Instead of having to fit a radio to each locomotive, it will now be possible for the unit to be shared between the society’s main line registered operational fleet – currently 6023 “King Edward II” and the Steam Railmotor No. 93 and in due course other restorations, such as 4079 “Pendennis Castle” and 2999 “Lady of Legend”, if and when they are approved for main line operation.
Richard Croucher, Chairman of the Great Western Society, said: “The ability to use transportable units means that large savings can be made with both the time taken to install the fixed equipment and the cost of the installation and equipment itself. We would like to thank all those who have helped the Society over the last twelve months to achieve this outcome and in particular GWS member Richard Preston who did much of the leg work.”
Meanwhile, other work continues in preparing 6023 for mainline running and the TPWS/OTMR currently being fitted should be finally connected up around the end of August.
Normally based at the Bodmin & Wenford Railway, T9 class 4-4-0 30120 is visiting Didcot Railway Centre for approximately three months, and is to make its debut at the centre on Saturday 12 July when the slightly younger, 1908 built, Steam Railmotor No. 93 will also be in service
Built in 1899, at Nine Elms near London, for the London & South Western Railway (LSWR), 30120 is the only surviving member from a class of 66 locomotives. Designed by Dugald Drummond, the locomotives were well liked by their crews, and gained the nickname ‘Greyhounds’ because of the good turn of speed they were capable of. Withdrawn from British Railways in October 1963, the locomotive was immediately taken into the National Collection.
Have a look at our locomotive roster to see when 30120 will be running.
The weekend of 7-8 June will give visitors to Didcot Railway Centre the opportunity to experience something of WWII on the home front.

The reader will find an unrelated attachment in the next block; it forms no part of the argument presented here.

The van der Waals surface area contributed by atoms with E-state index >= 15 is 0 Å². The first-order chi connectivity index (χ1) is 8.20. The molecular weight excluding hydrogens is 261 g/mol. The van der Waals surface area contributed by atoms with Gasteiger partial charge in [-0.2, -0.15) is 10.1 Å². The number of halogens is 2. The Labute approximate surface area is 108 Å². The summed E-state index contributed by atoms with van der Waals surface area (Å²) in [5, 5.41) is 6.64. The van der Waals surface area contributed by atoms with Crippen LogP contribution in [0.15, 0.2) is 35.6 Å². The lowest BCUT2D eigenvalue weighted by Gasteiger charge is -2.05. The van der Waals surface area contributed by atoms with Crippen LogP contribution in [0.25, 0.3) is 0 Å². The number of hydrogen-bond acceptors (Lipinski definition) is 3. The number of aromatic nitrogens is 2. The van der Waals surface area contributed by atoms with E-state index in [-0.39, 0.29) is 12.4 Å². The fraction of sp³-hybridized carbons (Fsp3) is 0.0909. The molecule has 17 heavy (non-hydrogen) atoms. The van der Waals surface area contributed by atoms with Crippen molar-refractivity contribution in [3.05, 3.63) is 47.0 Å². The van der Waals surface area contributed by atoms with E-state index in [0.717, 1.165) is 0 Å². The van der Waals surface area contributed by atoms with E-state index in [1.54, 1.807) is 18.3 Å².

Visitors will be able to experience the effect of the blackout on running trains, both on the carriages, and the locomotives. Passenger trains will run all day, with two steam locomotives and 1940 GWR Diesel Railcar No 22 being in action. The passenger train will have a carriage with one compartment blacked out, with appropriate (dim!) lighting. There will be goods trains and shunting demonstrations.
On the Sunday only, the Oxford Ukuleles will be performing during the afternoon, at various points around the railway, and at 2pm, subject to weather conditions and availability, there is a Spitfire flypast scheduled.
On both days, there will be Punch and Judy, the classic wartime children’s entertainment.
There will be re-enactors posing as the Home Guard. There will also be demonstrations of ‘Make do and mend’, and ‘waste not, want not’ activities for young volunteers including recovering coal under the coal stage!
The event will also feature a model railway, depicting Lulworth Camp, an Army base near the imaginary town of Westport in Dorset, where tank gun crews were (and still are) trained. It is close to Westport Gas Works, at the back of the town. Each has its own railway system, linked to the Southern Railway at Westport. The ‘Lulworth Camp Military Railway’ extends to Tyneham sub-camp in a hidden fiddle yard, but viewers can see the operation of the cassette yard that represents the line to Westport and beyond. There are strict demarcation rules, and traffic is handed over to the military at the Exchange Sidings as Railway Company engines are not permitted to enter the Army Depot other than to the Troop Platform. The most important traffic handled is Armoured Fighting Vehicles (AFV’s) (i.e. tanks) of the WW2 era, carried on several different types of tank-carrying wagon. General stores traffic is worked through the system and tank-crew trains from the LNER and SR come and go.
A new permanent exhibition will open at Didcot Railway Centre in couple of years time. Entitled ‘Controlling the Trains’, the interactive displays will chart the history of the control of trains in the Great Western area from the Railway Policeman of 1835 to the Thames Valley Signalling Centre of 2010 (The Signalling Centre dominates the view over the the level crossing on our Branch Line). The exhibition will be housed in a purpose built structure next to the Great Western Trust Museum and Archive. Not only will it offer scope for interpretation of the existing signalling equipment at Didcot, such as Radstock and Frome boxes and the unique ‘broad gauge’ signalling equipment, but it will also enable the display of other equipment.